The needlepoint technique of Berlin work received its name from the German worsted wool that is an essential component in producing these pieces. Also referred to as canvas work, this form of pictorial embroidery became a craze during the mid-nineteenth century. Practiced by women of all ages, it consists of carefully arranged compositions with biblical, pastoral, or romantic scenes, floral arrangements, animals, and other pattern variations, which were largely distributed by German publishers. The tent stitch and cross-stitch were fundamental to these designs as canvas work patterns required the majority of the ground fabric to be covered with embroidery thread.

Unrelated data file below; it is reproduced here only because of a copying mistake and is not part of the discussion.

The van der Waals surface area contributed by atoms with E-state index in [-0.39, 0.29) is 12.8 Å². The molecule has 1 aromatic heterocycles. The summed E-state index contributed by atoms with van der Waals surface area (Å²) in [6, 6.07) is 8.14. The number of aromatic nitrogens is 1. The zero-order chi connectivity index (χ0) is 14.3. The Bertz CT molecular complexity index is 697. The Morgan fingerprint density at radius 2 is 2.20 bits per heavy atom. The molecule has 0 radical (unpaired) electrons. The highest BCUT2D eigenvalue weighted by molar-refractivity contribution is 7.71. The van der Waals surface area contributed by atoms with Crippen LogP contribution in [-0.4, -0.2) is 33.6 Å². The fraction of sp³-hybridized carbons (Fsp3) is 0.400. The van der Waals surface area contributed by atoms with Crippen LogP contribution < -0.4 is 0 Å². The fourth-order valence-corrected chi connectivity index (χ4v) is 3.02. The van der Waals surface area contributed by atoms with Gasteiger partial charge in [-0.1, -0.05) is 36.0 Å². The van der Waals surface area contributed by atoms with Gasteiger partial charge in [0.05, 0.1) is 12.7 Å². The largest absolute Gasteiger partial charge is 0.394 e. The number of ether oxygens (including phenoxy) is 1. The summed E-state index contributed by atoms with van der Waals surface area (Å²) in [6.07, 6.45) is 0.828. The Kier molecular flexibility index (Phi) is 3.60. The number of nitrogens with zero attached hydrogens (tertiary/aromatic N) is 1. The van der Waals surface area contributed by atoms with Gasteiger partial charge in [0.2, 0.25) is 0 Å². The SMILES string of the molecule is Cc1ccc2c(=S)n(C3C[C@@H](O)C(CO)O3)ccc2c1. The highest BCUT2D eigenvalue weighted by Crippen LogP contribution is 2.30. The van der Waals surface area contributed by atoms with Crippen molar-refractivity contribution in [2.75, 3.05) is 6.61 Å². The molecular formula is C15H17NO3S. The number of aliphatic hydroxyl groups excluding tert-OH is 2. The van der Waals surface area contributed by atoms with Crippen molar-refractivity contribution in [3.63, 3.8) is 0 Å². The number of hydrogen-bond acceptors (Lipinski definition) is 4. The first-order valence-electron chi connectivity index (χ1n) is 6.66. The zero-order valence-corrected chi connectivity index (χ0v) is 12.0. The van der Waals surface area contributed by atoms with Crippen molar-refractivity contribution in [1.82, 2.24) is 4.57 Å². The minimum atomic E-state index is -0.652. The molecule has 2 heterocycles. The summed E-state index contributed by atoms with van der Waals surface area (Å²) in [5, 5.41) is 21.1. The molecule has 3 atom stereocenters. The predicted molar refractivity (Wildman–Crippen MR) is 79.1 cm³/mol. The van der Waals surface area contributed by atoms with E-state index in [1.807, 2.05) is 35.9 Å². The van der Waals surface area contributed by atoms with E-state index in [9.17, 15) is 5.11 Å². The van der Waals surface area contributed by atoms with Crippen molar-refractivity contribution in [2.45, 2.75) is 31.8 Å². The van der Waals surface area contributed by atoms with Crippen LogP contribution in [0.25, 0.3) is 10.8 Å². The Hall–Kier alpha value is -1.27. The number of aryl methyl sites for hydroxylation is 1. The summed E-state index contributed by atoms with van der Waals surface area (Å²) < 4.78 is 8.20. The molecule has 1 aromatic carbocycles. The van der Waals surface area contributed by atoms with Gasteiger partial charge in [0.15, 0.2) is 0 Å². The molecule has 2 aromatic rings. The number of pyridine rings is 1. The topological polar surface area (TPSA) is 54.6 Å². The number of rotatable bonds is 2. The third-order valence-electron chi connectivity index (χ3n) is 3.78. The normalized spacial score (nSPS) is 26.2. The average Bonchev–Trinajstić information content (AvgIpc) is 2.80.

Apart from framed pictures, Berlin work was seen as a way to adorn everyday objects and can be found in sewing tools, upholstered furniture and articles of dress, represented here by a pair of men’s slippers. Moreover, the practice of beadwork could be adapted to canvas work patterns by using one bead for every painted square, augmenting the ornamental quality of this type of craft.